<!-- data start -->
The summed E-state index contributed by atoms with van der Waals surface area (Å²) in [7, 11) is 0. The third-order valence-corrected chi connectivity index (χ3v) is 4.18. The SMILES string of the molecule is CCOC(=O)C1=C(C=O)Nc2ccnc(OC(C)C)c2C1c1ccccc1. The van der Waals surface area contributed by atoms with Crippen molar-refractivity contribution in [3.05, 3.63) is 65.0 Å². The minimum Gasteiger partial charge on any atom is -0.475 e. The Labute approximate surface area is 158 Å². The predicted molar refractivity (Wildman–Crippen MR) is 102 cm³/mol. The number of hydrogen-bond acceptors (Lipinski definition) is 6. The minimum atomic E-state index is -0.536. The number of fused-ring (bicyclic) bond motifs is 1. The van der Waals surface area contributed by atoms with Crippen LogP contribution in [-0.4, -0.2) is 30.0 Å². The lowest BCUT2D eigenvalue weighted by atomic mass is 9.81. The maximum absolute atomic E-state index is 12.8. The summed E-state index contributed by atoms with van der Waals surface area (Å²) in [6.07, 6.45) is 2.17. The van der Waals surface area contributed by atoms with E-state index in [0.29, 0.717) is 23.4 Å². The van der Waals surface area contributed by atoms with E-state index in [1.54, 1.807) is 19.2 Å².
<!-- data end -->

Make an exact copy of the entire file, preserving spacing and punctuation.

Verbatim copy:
The summed E-state index contributed by atoms with van der Waals surface area (Å²) in [7, 11) is 0. The third-order valence-corrected chi connectivity index (χ3v) is 4.18. The SMILES string of the molecule is CCOC(=O)C1=C(C=O)Nc2ccnc(OC(C)C)c2C1c1ccccc1. The van der Waals surface area contributed by atoms with Crippen molar-refractivity contribution in [3.05, 3.63) is 65.0 Å². The minimum Gasteiger partial charge on any atom is -0.475 e. The Labute approximate surface area is 158 Å². The predicted molar refractivity (Wildman–Crippen MR) is 102 cm³/mol. The number of hydrogen-bond acceptors (Lipinski definition) is 6. The minimum atomic E-state index is -0.536. The number of fused-ring (bicyclic) bond motifs is 1. The van der Waals surface area contributed by atoms with Crippen LogP contribution in [-0.4, -0.2) is 30.0 Å². The lowest BCUT2D eigenvalue weighted by atomic mass is 9.81. The maximum absolute atomic E-state index is 12.8. The summed E-state index contributed by atoms with van der Waals surface area (Å²) in [6.07, 6.45) is 2.17. The van der Waals surface area contributed by atoms with E-state index in [0.29, 0.717) is 23.4 Å². The van der Waals surface area contributed by atoms with E-state index in [1.54, 1.807) is 19.2 Å².